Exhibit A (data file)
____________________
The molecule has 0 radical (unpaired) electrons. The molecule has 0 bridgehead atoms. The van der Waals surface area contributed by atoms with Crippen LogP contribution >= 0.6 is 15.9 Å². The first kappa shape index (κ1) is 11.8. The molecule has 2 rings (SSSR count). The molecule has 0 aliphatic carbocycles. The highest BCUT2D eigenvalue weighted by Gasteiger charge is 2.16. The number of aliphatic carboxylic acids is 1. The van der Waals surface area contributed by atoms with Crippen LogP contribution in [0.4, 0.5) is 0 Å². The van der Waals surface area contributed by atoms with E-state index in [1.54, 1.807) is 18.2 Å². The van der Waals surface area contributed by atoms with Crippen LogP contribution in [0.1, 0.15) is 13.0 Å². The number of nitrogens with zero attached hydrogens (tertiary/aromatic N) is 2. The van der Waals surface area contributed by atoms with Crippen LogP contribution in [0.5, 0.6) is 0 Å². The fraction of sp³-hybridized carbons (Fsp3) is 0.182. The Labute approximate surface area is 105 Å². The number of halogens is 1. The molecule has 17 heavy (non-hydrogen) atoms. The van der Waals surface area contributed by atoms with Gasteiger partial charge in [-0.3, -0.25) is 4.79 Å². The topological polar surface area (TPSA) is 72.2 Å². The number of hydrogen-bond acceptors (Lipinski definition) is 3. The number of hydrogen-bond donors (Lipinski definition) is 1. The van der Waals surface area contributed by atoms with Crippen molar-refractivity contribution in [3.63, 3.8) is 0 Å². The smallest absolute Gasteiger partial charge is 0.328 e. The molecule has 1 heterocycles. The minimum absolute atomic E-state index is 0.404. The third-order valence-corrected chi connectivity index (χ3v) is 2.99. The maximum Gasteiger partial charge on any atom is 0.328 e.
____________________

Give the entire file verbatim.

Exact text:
The molecule has 0 radical (unpaired) electrons. The molecule has 0 bridgehead atoms. The van der Waals surface area contributed by atoms with Crippen LogP contribution >= 0.6 is 15.9 Å². The first kappa shape index (κ1) is 11.8. The molecule has 2 rings (SSSR count). The molecule has 0 aliphatic carbocycles. The highest BCUT2D eigenvalue weighted by Gasteiger charge is 2.16. The number of aliphatic carboxylic acids is 1. The van der Waals surface area contributed by atoms with Crippen LogP contribution in [0.4, 0.5) is 0 Å². The van der Waals surface area contributed by atoms with E-state index in [1.54, 1.807) is 18.2 Å². The van der Waals surface area contributed by atoms with Crippen LogP contribution in [0.1, 0.15) is 13.0 Å². The number of nitrogens with zero attached hydrogens (tertiary/aromatic N) is 2. The van der Waals surface area contributed by atoms with Crippen LogP contribution in [0.5, 0.6) is 0 Å². The fraction of sp³-hybridized carbons (Fsp3) is 0.182. The Labute approximate surface area is 105 Å². The number of halogens is 1. The molecule has 17 heavy (non-hydrogen) atoms. The van der Waals surface area contributed by atoms with Gasteiger partial charge in [-0.3, -0.25) is 4.79 Å². The topological polar surface area (TPSA) is 72.2 Å². The number of hydrogen-bond acceptors (Lipinski definition) is 3. The number of hydrogen-bond donors (Lipinski definition) is 1. The van der Waals surface area contributed by atoms with Crippen molar-refractivity contribution in [3.63, 3.8) is 0 Å². The smallest absolute Gasteiger partial charge is 0.328 e. The molecule has 1 heterocycles. The minimum absolute atomic E-state index is 0.404. The third-order valence-corrected chi connectivity index (χ3v) is 2.99. The maximum Gasteiger partial charge on any atom is 0.328 e.